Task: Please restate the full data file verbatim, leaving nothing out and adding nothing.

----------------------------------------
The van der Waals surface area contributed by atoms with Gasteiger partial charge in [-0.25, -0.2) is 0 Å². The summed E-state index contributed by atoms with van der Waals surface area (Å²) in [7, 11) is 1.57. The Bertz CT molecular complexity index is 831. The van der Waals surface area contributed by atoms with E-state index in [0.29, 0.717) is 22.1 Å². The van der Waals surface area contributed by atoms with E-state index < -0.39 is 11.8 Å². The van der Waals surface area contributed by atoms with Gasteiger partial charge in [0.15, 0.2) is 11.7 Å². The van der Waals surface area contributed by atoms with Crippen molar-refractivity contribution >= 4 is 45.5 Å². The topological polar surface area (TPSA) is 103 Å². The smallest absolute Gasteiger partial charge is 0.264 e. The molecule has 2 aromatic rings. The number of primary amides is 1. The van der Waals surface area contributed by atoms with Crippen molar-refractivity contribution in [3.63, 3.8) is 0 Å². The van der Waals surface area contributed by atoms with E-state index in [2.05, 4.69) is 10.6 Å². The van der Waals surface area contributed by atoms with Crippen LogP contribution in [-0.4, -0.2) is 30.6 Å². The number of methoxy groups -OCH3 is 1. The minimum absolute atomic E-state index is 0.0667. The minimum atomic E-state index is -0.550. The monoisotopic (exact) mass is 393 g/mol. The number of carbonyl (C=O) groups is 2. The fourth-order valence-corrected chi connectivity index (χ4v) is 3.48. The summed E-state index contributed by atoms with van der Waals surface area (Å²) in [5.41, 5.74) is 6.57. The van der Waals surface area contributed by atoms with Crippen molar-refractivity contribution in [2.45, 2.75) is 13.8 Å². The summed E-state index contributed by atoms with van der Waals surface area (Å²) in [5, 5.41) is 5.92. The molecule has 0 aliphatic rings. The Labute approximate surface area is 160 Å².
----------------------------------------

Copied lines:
The van der Waals surface area contributed by atoms with Gasteiger partial charge in [-0.25, -0.2) is 0 Å². The summed E-state index contributed by atoms with van der Waals surface area (Å²) in [7, 11) is 1.57. The Bertz CT molecular complexity index is 831. The van der Waals surface area contributed by atoms with E-state index in [0.29, 0.717) is 22.1 Å². The van der Waals surface area contributed by atoms with E-state index < -0.39 is 11.8 Å². The van der Waals surface area contributed by atoms with Gasteiger partial charge in [0.15, 0.2) is 11.7 Å². The van der Waals surface area contributed by atoms with Crippen molar-refractivity contribution >= 4 is 45.5 Å². The topological polar surface area (TPSA) is 103 Å². The smallest absolute Gasteiger partial charge is 0.264 e. The molecule has 2 aromatic rings. The number of primary amides is 1. The van der Waals surface area contributed by atoms with Crippen molar-refractivity contribution in [3.63, 3.8) is 0 Å². The van der Waals surface area contributed by atoms with E-state index in [2.05, 4.69) is 10.6 Å². The van der Waals surface area contributed by atoms with Crippen LogP contribution in [-0.4, -0.2) is 30.6 Å². The number of methoxy groups -OCH3 is 1. The minimum absolute atomic E-state index is 0.0667. The minimum atomic E-state index is -0.550. The monoisotopic (exact) mass is 393 g/mol. The number of carbonyl (C=O) groups is 2. The fourth-order valence-corrected chi connectivity index (χ4v) is 3.48. The summed E-state index contributed by atoms with van der Waals surface area (Å²) in [5.41, 5.74) is 6.57. The van der Waals surface area contributed by atoms with Crippen molar-refractivity contribution in [2.45, 2.75) is 13.8 Å². The summed E-state index contributed by atoms with van der Waals surface area (Å²) in [5, 5.41) is 5.92. The molecule has 0 aliphatic rings. The Labute approximate surface area is 160 Å².